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Ant-Man in Avengers: Endgame

Having an itch you can’t scratch is one of the great struggles of our species. It's a plight universally understood and maddeningly frustrating. Even superheroes, or at least the actors who play them, are not immune from this plague. In fact, their costumes can sometimes make matters worse. Such was the case for Ant-Man actor Paul Rudd, who had to get creative and ask people to punch him when suffering an itch on the Avengers: Endgame set. As he tells it:

One of the things I didn’t like about my costume is that the leather and everything else make it really hard if I have an itch on my back [laughs] and want to scratch it. I remember having to go around to people and have them punch me in the back really hard to get rid of an itch. With the kind of suit I had, I couldn’t do it. And it gets hot. We are sometimes shooting outside. The suit material doesn’t breathe very well.

Desperate itches call for desperate measures, and when it’s a choice between getting punched and enduring the misery of an itch you can’t scratch, Paul Rudd knows the choice is easy. As he told Inquirer, the leather of the Ant-Man costume made it impossible for him to scratch an itch. Whether that was because of how it limited his mobility, that the material was too thick for a scratch to get through or both, he knew he had to seek outside help.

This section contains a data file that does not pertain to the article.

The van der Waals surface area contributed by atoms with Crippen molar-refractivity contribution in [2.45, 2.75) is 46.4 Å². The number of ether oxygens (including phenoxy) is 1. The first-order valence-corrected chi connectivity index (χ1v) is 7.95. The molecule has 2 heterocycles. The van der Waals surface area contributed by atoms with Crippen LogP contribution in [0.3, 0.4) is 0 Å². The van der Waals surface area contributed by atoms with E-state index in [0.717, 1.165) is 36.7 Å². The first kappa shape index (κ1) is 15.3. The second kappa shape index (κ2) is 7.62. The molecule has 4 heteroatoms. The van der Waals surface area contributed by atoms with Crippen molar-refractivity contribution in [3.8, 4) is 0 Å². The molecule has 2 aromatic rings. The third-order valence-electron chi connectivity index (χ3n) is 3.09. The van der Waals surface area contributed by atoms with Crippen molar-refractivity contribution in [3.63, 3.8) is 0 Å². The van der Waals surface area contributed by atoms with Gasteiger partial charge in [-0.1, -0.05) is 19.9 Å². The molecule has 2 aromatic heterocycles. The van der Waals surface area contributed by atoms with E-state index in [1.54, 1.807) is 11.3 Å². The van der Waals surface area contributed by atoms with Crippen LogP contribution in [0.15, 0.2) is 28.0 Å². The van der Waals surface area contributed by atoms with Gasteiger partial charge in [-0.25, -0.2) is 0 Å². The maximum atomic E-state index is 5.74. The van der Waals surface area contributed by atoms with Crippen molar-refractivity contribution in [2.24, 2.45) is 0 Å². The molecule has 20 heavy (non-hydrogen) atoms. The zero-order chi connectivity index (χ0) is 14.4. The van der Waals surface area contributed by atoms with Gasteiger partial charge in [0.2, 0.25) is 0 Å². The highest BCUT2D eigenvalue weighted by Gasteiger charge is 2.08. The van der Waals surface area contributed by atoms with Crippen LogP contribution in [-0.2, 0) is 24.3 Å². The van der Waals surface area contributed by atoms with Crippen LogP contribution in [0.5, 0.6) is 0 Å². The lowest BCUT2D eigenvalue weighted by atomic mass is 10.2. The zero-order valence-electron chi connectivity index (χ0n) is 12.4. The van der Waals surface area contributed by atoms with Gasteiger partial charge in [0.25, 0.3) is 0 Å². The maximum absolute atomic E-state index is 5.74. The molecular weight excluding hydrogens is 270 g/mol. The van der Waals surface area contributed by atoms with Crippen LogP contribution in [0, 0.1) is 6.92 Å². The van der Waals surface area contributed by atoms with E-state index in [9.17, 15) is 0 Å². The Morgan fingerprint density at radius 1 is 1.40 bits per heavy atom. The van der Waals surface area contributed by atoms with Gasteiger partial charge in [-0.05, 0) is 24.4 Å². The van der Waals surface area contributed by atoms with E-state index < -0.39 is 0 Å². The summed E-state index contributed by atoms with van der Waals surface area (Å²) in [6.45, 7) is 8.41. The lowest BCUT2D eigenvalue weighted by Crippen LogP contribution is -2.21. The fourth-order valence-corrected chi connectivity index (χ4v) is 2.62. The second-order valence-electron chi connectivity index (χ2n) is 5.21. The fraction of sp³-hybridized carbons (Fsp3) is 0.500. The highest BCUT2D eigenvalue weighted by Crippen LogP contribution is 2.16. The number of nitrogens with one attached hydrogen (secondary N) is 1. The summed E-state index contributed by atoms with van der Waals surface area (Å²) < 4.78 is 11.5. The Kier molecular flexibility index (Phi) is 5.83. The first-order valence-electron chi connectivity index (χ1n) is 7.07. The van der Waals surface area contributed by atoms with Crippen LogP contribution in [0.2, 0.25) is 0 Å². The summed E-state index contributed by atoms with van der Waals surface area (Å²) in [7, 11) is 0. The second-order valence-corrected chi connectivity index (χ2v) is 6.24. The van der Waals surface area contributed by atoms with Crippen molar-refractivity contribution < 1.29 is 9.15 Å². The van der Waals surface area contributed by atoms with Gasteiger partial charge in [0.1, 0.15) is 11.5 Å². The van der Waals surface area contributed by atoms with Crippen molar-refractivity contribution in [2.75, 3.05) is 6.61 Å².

So the actor asked people to punch him in the back in the hopes that the force of the punch would get through the leather Ant-Man suit and vanquish the itch that beset him. It sounds like he went to multiple people for help too, but unfortunately he didn't reveal which ones. No disrespect to anyone’s strength, but I expect getting punched in the back by Tom Holland isn’t quite the same as getting punched by Chris Hemsworth.

I like to think that this was a combined effort that, like defeating Thanos, required the might of all the Avengers to accomplish. If he really had the powers of Ant-Man, Paul Rudd could have just told one of the ants to take care of it, but alas, in lieu of functional Pym tech, he had to rely on more primitive methods.

Unscratchable itches are just one of the many trials and tribulations actors who play big screen superheroes face due to their costumes. The suits are often heavy and uncomfortable. Some restrict your movement and feel claustrophobic. We’ve heard complaints about superhero suits being very hot, a sentiment Paul Rudd echoes, and smelling bad. They’re also not the most accommodating when you have to go to the bathroom.

Sometimes the hardest choices require the strongest wills and we are all grateful that these actors choose to endure miserable suits and unscratchable itches to entertain us. Avengers: Endgame is set to reap the rewards of those sacrifices as it has already broken records for advance ticket sales.

Avengers: Endgame arrives in theaters on April 26. It’s three hours long, so make sure you wear scratch-friendly clothing and stay frosty, because there are spoilers out there. Check out the biggest questions we still have about the movie and our 2019 Release Schedule for everything else headed your way this year.

Avengers: Endgame Spoiler-Free Review

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